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Are you guilty of parental gatekeeping?

Wanting the best for their children can sometimes cause parents to act in an overprotective manner. While you may feel that certain circumstances justify such actions, if you overuse certain techniques, you could potentially cause more harm than good in your kids' lives. This type of behavior may need particular attention in cases of child custody.

As a parent with primary custody, you likely have more control over your children's lives than their other parent. As a result, you could potentially pick and choose when to deem a situation safe for your children. When you consider letting your kids spend time with their other parent, you may wish to be aware of the potential harm parental gatekeeping could have.

What is parental gatekeeping?

Though you may not feel overly familiar with the term, you may have acted as a parental gatekeeper at some point. In relation to child custody, you may have carried out actions to prevent your children from seeing their other parent because you felt that the circumstances did not present a safe and welcoming environment. For instance, if you believe that the other parent has abusive tendencies, you may restrict your kids' access to that parent for their own safety.

When is gatekeeping negative?

Though this technique can help keep your children safe, the possibility for abusing that power also exists. For example, if you and the other parent have a fight and you choose to keep the kids away from the parent out of spite, you could set up a scenario that could damage the child-parent relationship over time. Though carrying out this type of action once or twice may not seem harmful, it could have negative impacts if it becomes a common reoccurrence.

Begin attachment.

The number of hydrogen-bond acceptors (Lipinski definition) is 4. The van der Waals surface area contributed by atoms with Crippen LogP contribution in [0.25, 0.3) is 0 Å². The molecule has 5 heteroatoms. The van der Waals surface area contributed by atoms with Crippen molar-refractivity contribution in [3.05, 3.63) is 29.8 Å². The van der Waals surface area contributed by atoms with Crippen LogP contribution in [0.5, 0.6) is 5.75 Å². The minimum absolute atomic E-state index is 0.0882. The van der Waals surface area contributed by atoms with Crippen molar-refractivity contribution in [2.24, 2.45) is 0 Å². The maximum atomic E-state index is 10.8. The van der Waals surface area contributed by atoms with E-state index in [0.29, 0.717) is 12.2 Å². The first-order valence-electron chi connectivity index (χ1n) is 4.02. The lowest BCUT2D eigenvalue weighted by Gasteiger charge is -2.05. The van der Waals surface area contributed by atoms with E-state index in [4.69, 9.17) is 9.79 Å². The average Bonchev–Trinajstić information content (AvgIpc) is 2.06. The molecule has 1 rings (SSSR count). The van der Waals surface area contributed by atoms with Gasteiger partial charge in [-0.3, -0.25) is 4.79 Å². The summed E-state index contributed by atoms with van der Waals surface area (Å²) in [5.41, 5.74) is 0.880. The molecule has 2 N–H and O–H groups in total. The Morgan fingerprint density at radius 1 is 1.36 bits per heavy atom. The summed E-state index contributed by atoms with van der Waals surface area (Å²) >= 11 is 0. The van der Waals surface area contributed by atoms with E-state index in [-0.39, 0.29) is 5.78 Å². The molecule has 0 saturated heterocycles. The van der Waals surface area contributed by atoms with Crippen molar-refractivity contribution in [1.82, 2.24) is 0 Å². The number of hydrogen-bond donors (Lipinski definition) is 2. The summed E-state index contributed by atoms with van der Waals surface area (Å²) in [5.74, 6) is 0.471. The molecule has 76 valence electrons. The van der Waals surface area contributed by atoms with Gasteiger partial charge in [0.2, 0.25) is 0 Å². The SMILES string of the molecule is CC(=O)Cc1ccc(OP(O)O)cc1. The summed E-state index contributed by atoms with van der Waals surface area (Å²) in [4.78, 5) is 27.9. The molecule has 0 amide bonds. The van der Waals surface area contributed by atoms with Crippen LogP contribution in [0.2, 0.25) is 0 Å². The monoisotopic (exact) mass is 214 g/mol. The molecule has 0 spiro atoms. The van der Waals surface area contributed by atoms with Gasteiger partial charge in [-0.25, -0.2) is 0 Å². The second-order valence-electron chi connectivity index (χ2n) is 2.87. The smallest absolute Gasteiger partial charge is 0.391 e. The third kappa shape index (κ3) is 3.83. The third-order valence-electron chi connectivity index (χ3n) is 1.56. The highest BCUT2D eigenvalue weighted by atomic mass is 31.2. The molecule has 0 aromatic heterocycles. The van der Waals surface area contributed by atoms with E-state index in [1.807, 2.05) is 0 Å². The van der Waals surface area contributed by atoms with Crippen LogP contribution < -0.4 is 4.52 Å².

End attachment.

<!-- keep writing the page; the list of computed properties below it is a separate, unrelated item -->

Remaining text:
Additionally, some parties may even consider unnecessary parental gatekeeping a form of psychological abuse. By intentionally hampering the relationship between the other parent and the kids, you not only punish the parent, but you could also negatively impact your children in the long run.

Can gatekeeping affect custody?

The potential also exists that gatekeeping could have negative impacts on custody arrangements. If gatekeeping habits result in a parent violating the terms of the agreement, legal action may take place. If the court determines that a custodial parent has abused his or her custodial power, custody modifications and other consequences could occur.

If you feel that your children need to stay away from their other parent for their own safety, you may wish to take official legal action in order to modify custody terms. Rather than put yourself at risk of negative consequences due to gatekeeping behavior, learning more about this legal option could prove useful.

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